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When I was little, I had a typewriter my parents got at a garage sale for about three dollars, plus the cost in shoe leather of tracking down a place to buy those awful inky ribbon things. And, being seven or eight, I knew that there was no point in writing my own book, because it wouldn't be any good, so I instead attempted to copy out The Lord of the Rings. I never got more than a third of a chapter in, due to my belief that any typo required yanking my current page out, crumpling it into an elaborate ball, and tossing it over my shoulder like a prepubescent Ring Lardner. It's not like I didn't already own a copy, I just wanted to burn it into my body, Dolores Umbridge-fashion.
In most people, this impulse eventually translates into "gosh, wouldn't it be nice if there was another book I could read with these same protagonists," and in a very few people, it becomes "you know, I could just write that myself." Of those few people, any born after the mid-1980s or so become prolific fan-fictioneers. Those born prior look for either a good agent or a better lawyer, and turn their hand to the art of the sequel.
As a form of creative expression, aping the tone and style and universe of an existing (or deceased) author can be a good apprenticeship. Many of the 20th-century greats of Russian literature honed their abilities through a few decades of translation work, and numerous budding writers can testify to the usefulness of trying to write a "Carver story," an "O'Connor story," or a "Barthelme story," while numerous budding writers-turned-instructors can testify to the usefulness of assigning one.
When it comes to a novel-length third-party sequel, we're really talking about a few distinct categories.
Having the formal stamp of approval from the original author's representatives can be a double-edged sword. On one hand, you're not going to get drawn into a nasty lawsuit, on the other hand… it makes you look a little hack-y, and drastically dials back your ability to be at all subversive with the project. This is what separates Scarlett and Rhett Butler's People, from The Wind Done Gone. The Wind Done Gone wasn't much of a book, but it was more likely to be discussed seriously than the shiny pre-screened variants. Nor, moreover, does anyone pay much attention to the innumerable rubber-stamped James Bond novels pulped out with some regularity by "Ian Fleming Publications."
Not to say that all authorized texts are dull! The House of Silk, Anthony Horowitz's approved full-length Sherlock Holmes' novel was excellently received, as was Robert Parker's Perchance to Dream, a pitch-perfect follow-up to Raymond Chandler's The Big Sleep. The unfortunately titled And Another Thing was a perfectly decent attempt at a sixth Douglas Adams novel, though it probably took quite the set of balls to risk upsetting the apple-cart of unhinged, towel-toting fans.
Edith Wharton's The Buccaneers is a unique case, having been finished (quite satisfactorily) after Wharton's death by Marion Mainwaring, in what can be described more as a labor of love than any attempt to hitch her star to an acclaimed writer.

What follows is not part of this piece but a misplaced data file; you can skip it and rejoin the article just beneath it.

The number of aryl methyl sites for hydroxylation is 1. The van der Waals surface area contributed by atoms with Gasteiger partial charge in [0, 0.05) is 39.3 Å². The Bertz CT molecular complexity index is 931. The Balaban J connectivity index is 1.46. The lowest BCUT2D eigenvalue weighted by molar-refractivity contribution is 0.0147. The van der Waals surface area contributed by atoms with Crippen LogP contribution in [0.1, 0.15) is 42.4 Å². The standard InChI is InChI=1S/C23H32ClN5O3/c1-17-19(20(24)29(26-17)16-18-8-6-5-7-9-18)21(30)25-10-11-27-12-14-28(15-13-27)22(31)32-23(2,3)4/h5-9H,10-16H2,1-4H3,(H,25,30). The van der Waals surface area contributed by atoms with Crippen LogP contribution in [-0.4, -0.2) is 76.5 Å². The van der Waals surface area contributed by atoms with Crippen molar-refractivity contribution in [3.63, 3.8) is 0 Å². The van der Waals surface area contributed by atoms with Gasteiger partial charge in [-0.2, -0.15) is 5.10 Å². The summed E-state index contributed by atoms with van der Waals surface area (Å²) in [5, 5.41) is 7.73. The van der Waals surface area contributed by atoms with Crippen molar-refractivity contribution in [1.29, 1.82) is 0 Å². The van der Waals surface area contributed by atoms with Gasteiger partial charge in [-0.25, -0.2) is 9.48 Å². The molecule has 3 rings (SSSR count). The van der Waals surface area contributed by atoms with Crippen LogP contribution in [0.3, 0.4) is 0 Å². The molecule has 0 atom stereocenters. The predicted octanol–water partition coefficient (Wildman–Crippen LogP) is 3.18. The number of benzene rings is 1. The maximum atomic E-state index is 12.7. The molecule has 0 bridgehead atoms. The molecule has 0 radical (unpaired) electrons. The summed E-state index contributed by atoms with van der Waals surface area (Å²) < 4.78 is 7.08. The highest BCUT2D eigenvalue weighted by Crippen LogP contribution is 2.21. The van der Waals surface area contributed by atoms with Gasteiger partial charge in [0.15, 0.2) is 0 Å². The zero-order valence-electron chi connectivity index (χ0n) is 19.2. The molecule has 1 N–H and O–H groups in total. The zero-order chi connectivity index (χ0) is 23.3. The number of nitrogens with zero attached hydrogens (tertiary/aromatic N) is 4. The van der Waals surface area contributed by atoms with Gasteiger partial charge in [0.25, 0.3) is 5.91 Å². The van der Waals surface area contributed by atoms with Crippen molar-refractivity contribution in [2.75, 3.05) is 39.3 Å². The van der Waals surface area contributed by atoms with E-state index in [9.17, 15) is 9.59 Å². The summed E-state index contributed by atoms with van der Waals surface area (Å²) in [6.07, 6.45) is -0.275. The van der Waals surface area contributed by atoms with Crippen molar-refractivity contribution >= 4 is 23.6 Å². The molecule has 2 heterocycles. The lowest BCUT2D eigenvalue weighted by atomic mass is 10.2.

Most authentic of the estate-authorized novels? Perchance to Dream.
CLASSY/QUIRKY/RETRO ENOUGH TO GET AWAY WITH IT
If you want to go rogue, charm, time, and the public domain are your best weapons. There is a reason it's Pride and Prejudice and Zombies, not We Need to Talk About Kevin's Zombies, you know? Jane Austen is wonderfully fair game, which is why we have the zombies and the sea-monsters, but also why we have Bridget Jones and Death Comes to Pemberley and An Assembly Such as This, and, well, this whole hot mess right here. A related example being Laurie King's adorable Mary Sue-ish Sherlock Holmes spin-offs, beginning with The Beekeeper's Apprentice. Who could possibly object?
Most authentic of the sub-litigious rogue novels? Death Comes to Pemberley.
BETTER CALL SAUL
As a former child, you may be familiar with the adage: "it's easier to ask forgiveness than permission." This is not something that entertainment lawyers teach their children, for obvious reasons. Although they finally reached an agreement, J.D. Salinger's people fought to keep 60 Years Later: Coming Through the Rye out of your hands (ugh, who wants to read about an aging Holden anyway?) Not to mention that American public domain won't keep you out of trouble in France, where artists possess a "moral right" to their work into (arguably) perpetuity. Victor Hugo's great-grandchildren went to the (sorry) barricades to prevent "Cosette" from rehabilitating Javert.
Heck, sometimes the estate winds up in court. Paramount is suing Mario Puzo's estate for attempting to publish The Family Corleone, an utterly-authorized sequel penned by Mario's own son, claiming to possess the eternal rights to all things Corleone. Insert your own horse-head joke here, and be careful to read the fine print, okay?
Most authentic of the forbidden fruit novels? We would never read ANYTHING that wasn’t scrupulously acceptable, so just re-read Les Miserables, okay?
If this is your bag, and you want to garner lasting acclaim without facing a future of ghostwriting celebrity memoirs, your best bet is to toe the "homage" line. Sabbath's Theater is King Lear, of course, while On Beauty is E.M. Forster, and The Hours is a decent way to skid around being afraid of Virginia Woolf's estate's lawyers. Or, honestly, stick with poetry and no one can say a goddamn thing to you about it. Write a book of poems about Edward Hopper paintings! Write a book of poems about Emmylou Harris songs! Write a book of poems about Frank O'Hara's poems! Good luck to you in all your (semi-) creative endeavors. And stay out of France.
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Nicole Cliffe is the books editor of The Hairpin, The Awl's Classic Trash columnist, and the proprietress of Lazy Self-Indulgent Book Reviews.